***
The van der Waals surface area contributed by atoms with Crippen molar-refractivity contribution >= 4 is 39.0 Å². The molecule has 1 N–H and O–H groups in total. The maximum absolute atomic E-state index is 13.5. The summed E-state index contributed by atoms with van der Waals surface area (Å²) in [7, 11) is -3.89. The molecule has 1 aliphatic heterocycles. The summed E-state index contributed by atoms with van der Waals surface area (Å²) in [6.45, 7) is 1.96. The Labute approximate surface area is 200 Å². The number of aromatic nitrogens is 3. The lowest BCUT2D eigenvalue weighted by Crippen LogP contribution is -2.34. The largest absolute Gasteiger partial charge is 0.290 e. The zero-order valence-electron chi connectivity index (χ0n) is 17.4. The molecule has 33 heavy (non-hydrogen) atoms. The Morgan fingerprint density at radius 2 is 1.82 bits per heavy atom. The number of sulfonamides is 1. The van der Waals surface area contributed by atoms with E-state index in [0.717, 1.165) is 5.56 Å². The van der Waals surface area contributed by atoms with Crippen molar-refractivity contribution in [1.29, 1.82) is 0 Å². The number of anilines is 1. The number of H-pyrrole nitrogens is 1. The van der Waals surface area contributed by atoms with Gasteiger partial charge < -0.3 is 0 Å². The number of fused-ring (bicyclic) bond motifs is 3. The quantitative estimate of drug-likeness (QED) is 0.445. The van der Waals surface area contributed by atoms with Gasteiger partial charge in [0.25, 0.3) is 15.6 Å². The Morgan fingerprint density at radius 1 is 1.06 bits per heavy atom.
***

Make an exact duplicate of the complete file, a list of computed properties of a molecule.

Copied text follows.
The van der Waals surface area contributed by atoms with Crippen molar-refractivity contribution >= 4 is 39.0 Å². The molecule has 1 N–H and O–H groups in total. The maximum absolute atomic E-state index is 13.5. The summed E-state index contributed by atoms with van der Waals surface area (Å²) in [7, 11) is -3.89. The molecule has 1 aliphatic heterocycles. The summed E-state index contributed by atoms with van der Waals surface area (Å²) in [6.45, 7) is 1.96. The Labute approximate surface area is 200 Å². The number of aromatic nitrogens is 3. The lowest BCUT2D eigenvalue weighted by Crippen LogP contribution is -2.34. The largest absolute Gasteiger partial charge is 0.290 e. The zero-order valence-electron chi connectivity index (χ0n) is 17.4. The molecule has 33 heavy (non-hydrogen) atoms. The Morgan fingerprint density at radius 2 is 1.82 bits per heavy atom. The number of sulfonamides is 1. The van der Waals surface area contributed by atoms with E-state index in [0.717, 1.165) is 5.56 Å². The van der Waals surface area contributed by atoms with Crippen molar-refractivity contribution in [1.29, 1.82) is 0 Å². The number of anilines is 1. The number of H-pyrrole nitrogens is 1. The van der Waals surface area contributed by atoms with Gasteiger partial charge < -0.3 is 0 Å². The number of fused-ring (bicyclic) bond motifs is 3. The quantitative estimate of drug-likeness (QED) is 0.445. The van der Waals surface area contributed by atoms with Gasteiger partial charge in [0.25, 0.3) is 15.6 Å². The Morgan fingerprint density at radius 1 is 1.06 bits per heavy atom.